In July 2015, Obama formally nominated Slavitt to run CMS.[24]

Affordable Care Act "Town Hall Challenge"[edit]

On January 23, 2017, Politico reported that Slavitt would focus his post-Obama administration efforts on defending the ACA from Congressional Republicans' efforts to repeal it.[25]

Over the summer of 2017, Slavitt invited Congressional Republicans to hold public town halls explaining their ACA votes to constituents. At the time, only eight legislators had held public meetings about the ACA, and Slavitt challenged every Congressional Republican to meet with their constituents and explain their votes.[26] After the limited Republican response, Slavitt organized the “Town Hall Challenge”. He held 16 town-hall-style events to discuss healthcare policy and the ACA before a total audience of over 35,000 people. In January 2018, The Nation magazine reported that Slavitt's town halls were galvanizing public opinion in support of the law, writing, "Slavitt traveled from district to district, often on his own dime, explaining to some 35,000 Americans how the ACA’s repeal would affect them. He took to social media to inform and energize hundreds of thousands more. He worked with any resistance group that reached out to him. And, in the end, he helped to rally the tsunami of opposition that would turn repeated attempts to kill the law into a massive debacle for the Republican Party."[27]

In August 2017, Slavitt told The New York Times Magazine, “If you give me 15 minutes, I can create a common bond around a story of the health care system with almost any American.”[28] His social media activism in support of the ACA has earned praise from former Obama administration officials for its effectiveness.[29]

COVID-19 pandemic response[edit]

Early warnings about COVID-19 impact[edit]

Slavitt was an early public critic of President Donald J. Trump’s preparedness for a major novel COVID-19 pandemic. On February 25, 2020, when COVID-19 infections began to appear across the United States, Slavitt appeared as a guest on Hardball with Chris Matthews to question Trump administration claims that the Centers for Disease Control had adequately contained domestic spread of the virus.[30] Slavitt praised CDC officials who contradicted official accounts of the federal government's early handling of COVID-19:

The truth is finally starting to come out today when the CDC officials are bravely speaking up. And we've got a competency and a credibility problem, which is going to make it very difficult to manage through this. And I think if people wonder, "is there a cost—is there a credibility cost to a president who doesn't always tell the truth?", it really comes into play now.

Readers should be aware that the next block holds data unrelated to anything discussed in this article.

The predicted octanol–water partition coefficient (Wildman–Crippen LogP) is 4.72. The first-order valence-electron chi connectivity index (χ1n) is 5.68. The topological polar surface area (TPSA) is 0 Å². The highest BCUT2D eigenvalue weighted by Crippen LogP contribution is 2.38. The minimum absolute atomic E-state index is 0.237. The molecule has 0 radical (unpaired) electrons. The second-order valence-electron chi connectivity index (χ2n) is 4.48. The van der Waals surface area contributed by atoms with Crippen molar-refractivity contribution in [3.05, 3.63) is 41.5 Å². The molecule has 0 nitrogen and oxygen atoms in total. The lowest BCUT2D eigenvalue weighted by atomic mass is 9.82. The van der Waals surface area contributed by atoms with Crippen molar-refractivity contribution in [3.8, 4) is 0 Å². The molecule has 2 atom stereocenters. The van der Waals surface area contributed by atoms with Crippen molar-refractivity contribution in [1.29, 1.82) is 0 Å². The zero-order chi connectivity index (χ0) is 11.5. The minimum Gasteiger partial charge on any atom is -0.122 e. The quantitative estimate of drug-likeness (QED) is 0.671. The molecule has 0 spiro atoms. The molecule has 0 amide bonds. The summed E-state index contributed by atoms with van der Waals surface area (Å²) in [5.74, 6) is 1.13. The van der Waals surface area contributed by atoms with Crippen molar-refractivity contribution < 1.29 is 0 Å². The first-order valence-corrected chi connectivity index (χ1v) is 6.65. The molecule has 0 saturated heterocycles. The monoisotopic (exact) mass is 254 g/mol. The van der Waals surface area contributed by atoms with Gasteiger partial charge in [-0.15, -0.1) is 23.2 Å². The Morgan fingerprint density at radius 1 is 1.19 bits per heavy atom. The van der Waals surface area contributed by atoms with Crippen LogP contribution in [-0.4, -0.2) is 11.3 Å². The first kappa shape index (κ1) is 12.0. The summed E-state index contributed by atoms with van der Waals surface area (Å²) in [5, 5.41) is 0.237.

Two weeks later, on March 7, Slavitt published an open letter to American governors on Medium detailing a potential shortage of hospital beds and ventilators due to COVID-19's rapid spread.[31]

#SaveLives campaign and bipartisan counselor[edit]

Despite being a former Obama administration official, Slavitt pursued a bipartisan approach to COVID-19 response efforts. In an April 20, 2020 interview with the Chicago Tribune, Slavitt recounted the challenges of pursuing a bipartisan approach during a period of heightened political polarization:

If any of us has an opportunity to help—Republican or Democrat, and I believe this virus spreads between parties—maybe it’s a chance to put partisanship behind us...It was reported in Politico I give advice to Jared Kushner and the White House, and I’m sure there are people who sit where I sit politically who are upset. I make no apology. We do what we can if it saves lives.[32]

On March 16, Slavitt launched the #StayHome campaign, an online advocacy effort designed to provide resources for American families, healthcare workers and state and local policymakers combating COVID-19. The campaign was supported by public affairs firm The Glover Park Group. This campaign predated broad lockdowns in New York City and Los Angeles by a week, and included guidance from a bipartisan roster of public health and political leaders, including former Senate Majority Leader Bill Frist, former Mitt Romney policy director Lanhee J. Chen, and former U.S. Surgeon General Vivek Murthy.[33]

Slavitt contributed to the Trump administration's initial phased reopening plan, but criticized the White House for failing to follow its own recommendations. In a May 7 editorial published on Medium, he argued that plans to gradually reopen the American economy would increase COVID-19 infection rates if reopening was not paired with increased testing and contact tracing. Slavitt also criticized Trump's proposed decision to disband the White House Coronavirus Task Force while new infections were taking place.[34]

Proposed COVID-19 contact tracing plan[edit]